Unite members marching, photo Paul Mattsson

Unite members marching, photo Paul Mattsson   (Click to enlarge: opens in new window)

Paul Kershaw, Chair, Unite the Union LE/1111 housing workers branch

Neighbourhood managers at Catalyst Housing have started a work-to-rule in response to restructuring proposals that include halving the number of people doing their job.

Staff say workloads are already unmanageable and the changes could result in a drastic decline in service as well as doubling the workload.

Publicly, Catalyst bosses claim they are willing to discuss staff concerns but they have so far been unwilling to engage with Unite officers, or even with the state conciliation service Acas. The housing association refuses to recognise Unite.

At corporate events Catalyst likes to boast that last year’s surplus of £53 million was larger than big high street names such as Greggs the bakers and Foxtons estate agents.

Presumably the size of the surplus is thought to justify last year’s 8% pay rise for Rod Cahill, chief executive of Catalyst, who is now on £201,920 a year.

Belt-tightening in the social housing sector has not extended to its bosses who have taken inflation-busting increases year after year. These figures are forgotten when justifying cuts to staff, tenants and leaseholders.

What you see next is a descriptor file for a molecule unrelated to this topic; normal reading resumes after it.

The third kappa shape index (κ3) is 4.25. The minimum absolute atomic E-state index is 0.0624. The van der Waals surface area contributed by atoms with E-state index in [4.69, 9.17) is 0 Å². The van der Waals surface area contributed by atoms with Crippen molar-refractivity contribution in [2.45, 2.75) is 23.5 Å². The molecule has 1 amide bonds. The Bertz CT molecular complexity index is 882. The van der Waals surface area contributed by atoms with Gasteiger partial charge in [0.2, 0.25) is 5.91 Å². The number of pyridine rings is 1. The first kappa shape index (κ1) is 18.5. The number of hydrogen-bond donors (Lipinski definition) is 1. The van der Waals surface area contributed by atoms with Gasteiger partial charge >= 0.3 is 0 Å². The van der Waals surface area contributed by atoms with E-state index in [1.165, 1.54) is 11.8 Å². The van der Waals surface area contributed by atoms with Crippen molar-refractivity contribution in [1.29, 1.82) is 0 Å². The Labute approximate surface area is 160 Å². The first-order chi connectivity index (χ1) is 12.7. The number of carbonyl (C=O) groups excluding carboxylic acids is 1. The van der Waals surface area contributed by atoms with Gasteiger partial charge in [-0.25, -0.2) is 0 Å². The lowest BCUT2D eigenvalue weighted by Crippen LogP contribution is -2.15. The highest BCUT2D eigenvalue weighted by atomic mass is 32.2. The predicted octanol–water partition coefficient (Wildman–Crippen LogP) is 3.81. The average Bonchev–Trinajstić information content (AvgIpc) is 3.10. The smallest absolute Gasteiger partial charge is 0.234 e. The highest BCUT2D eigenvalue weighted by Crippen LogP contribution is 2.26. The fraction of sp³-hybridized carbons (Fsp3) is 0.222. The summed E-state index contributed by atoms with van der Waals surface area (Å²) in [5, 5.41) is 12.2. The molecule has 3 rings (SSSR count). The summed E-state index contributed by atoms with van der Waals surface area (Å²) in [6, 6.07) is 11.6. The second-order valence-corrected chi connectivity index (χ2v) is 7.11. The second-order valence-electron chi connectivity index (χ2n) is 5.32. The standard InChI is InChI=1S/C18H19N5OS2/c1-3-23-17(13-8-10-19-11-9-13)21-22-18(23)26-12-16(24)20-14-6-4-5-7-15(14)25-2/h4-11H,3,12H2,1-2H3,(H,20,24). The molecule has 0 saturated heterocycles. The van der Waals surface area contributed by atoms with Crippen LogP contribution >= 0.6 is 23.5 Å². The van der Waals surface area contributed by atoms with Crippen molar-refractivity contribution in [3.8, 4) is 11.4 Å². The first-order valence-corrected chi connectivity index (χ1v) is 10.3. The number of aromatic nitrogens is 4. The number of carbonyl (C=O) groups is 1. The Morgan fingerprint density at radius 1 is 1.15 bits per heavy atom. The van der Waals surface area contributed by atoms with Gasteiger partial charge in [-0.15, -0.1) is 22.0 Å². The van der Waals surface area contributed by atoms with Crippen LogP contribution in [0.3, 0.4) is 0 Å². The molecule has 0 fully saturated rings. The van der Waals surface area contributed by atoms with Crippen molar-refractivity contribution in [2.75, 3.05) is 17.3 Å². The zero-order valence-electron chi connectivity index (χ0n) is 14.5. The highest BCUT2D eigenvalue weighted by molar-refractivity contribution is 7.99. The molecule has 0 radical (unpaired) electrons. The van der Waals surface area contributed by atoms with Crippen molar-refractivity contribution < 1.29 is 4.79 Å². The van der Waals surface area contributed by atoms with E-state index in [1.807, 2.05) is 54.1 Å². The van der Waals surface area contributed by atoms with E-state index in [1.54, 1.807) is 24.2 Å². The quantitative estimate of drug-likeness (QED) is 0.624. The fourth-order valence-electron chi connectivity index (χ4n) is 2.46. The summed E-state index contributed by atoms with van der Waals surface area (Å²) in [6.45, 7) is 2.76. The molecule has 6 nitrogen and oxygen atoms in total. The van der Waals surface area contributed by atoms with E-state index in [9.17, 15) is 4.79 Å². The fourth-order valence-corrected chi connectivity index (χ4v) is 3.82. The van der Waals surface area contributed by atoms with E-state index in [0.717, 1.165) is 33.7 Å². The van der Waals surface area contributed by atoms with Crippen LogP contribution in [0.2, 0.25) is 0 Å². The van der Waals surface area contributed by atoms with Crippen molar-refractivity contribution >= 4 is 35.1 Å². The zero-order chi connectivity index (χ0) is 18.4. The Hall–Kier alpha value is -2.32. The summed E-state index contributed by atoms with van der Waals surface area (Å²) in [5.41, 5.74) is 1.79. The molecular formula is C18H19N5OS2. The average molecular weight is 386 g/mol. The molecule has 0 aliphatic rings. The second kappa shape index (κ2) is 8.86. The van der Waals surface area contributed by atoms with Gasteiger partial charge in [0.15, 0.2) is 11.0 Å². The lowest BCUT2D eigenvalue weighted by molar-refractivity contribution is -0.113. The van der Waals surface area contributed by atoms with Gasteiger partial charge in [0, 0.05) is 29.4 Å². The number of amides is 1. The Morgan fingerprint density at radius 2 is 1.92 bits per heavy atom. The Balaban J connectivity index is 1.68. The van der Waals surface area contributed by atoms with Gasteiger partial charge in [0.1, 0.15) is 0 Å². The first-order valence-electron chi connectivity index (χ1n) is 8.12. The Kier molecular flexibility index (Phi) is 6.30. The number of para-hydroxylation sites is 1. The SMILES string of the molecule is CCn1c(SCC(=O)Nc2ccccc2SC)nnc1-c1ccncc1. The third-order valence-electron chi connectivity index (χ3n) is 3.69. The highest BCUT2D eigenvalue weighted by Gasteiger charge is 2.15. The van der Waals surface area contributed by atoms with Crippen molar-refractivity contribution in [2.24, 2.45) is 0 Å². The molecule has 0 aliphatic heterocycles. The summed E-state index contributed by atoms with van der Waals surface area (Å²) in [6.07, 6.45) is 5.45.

Management claims its re-structure will result in an organisation that is “palpably different”.

Unite members believe that the intention is to take further steps towards being a palpably different neoliberal landlord.

Events at Catalyst are a particularly crude example of a process that has been happening more widely in the social housing sector.

Landlords blame government policies for cuts but the sector’s surplus of £3 billion last year represented a 25% increase on the previous year, which was also a record.

The operating margin also increased from 26% to 28% last year as costs increased by less than revenues (figures from the Homes and Community Agency global accounts). Some housing associations are experiencing problems but that clearly is not the picture for the sector as a whole.

If the Tory Housing Bill is passed housing associations will be further deregulated, reducing their accountability and making it easier for them to dispose of stock or change tenure.